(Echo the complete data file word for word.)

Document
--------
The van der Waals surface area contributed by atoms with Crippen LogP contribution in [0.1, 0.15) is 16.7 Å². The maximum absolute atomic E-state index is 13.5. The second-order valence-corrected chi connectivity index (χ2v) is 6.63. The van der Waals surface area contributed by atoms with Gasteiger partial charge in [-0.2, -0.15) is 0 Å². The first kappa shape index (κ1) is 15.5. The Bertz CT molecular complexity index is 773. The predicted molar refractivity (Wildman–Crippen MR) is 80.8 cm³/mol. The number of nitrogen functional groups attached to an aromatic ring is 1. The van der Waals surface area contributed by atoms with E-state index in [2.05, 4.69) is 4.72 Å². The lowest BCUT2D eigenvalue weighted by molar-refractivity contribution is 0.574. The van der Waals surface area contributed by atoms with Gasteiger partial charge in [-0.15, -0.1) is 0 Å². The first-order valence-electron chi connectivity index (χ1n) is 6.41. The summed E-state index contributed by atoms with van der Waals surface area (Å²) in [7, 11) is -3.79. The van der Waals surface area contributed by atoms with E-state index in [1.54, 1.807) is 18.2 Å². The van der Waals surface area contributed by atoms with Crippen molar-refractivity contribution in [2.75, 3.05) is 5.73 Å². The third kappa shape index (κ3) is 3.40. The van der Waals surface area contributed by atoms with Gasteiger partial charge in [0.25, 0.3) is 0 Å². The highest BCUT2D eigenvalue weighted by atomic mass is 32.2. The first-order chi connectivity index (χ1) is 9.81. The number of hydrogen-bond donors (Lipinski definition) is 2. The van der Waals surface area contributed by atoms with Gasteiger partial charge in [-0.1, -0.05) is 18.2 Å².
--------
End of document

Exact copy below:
The van der Waals surface area contributed by atoms with Crippen LogP contribution in [0.1, 0.15) is 16.7 Å². The maximum absolute atomic E-state index is 13.5. The second-order valence-corrected chi connectivity index (χ2v) is 6.63. The van der Waals surface area contributed by atoms with Gasteiger partial charge in [-0.2, -0.15) is 0 Å². The first kappa shape index (κ1) is 15.5. The Bertz CT molecular complexity index is 773. The predicted molar refractivity (Wildman–Crippen MR) is 80.8 cm³/mol. The number of nitrogen functional groups attached to an aromatic ring is 1. The van der Waals surface area contributed by atoms with E-state index in [2.05, 4.69) is 4.72 Å². The lowest BCUT2D eigenvalue weighted by molar-refractivity contribution is 0.574. The van der Waals surface area contributed by atoms with Gasteiger partial charge in [-0.15, -0.1) is 0 Å². The first-order valence-electron chi connectivity index (χ1n) is 6.41. The summed E-state index contributed by atoms with van der Waals surface area (Å²) in [7, 11) is -3.79. The van der Waals surface area contributed by atoms with E-state index in [1.54, 1.807) is 18.2 Å². The van der Waals surface area contributed by atoms with Crippen molar-refractivity contribution in [2.75, 3.05) is 5.73 Å². The third kappa shape index (κ3) is 3.40. The van der Waals surface area contributed by atoms with Gasteiger partial charge in [0.25, 0.3) is 0 Å². The highest BCUT2D eigenvalue weighted by atomic mass is 32.2. The first-order chi connectivity index (χ1) is 9.81. The number of hydrogen-bond donors (Lipinski definition) is 2. The van der Waals surface area contributed by atoms with Gasteiger partial charge in [-0.1, -0.05) is 18.2 Å².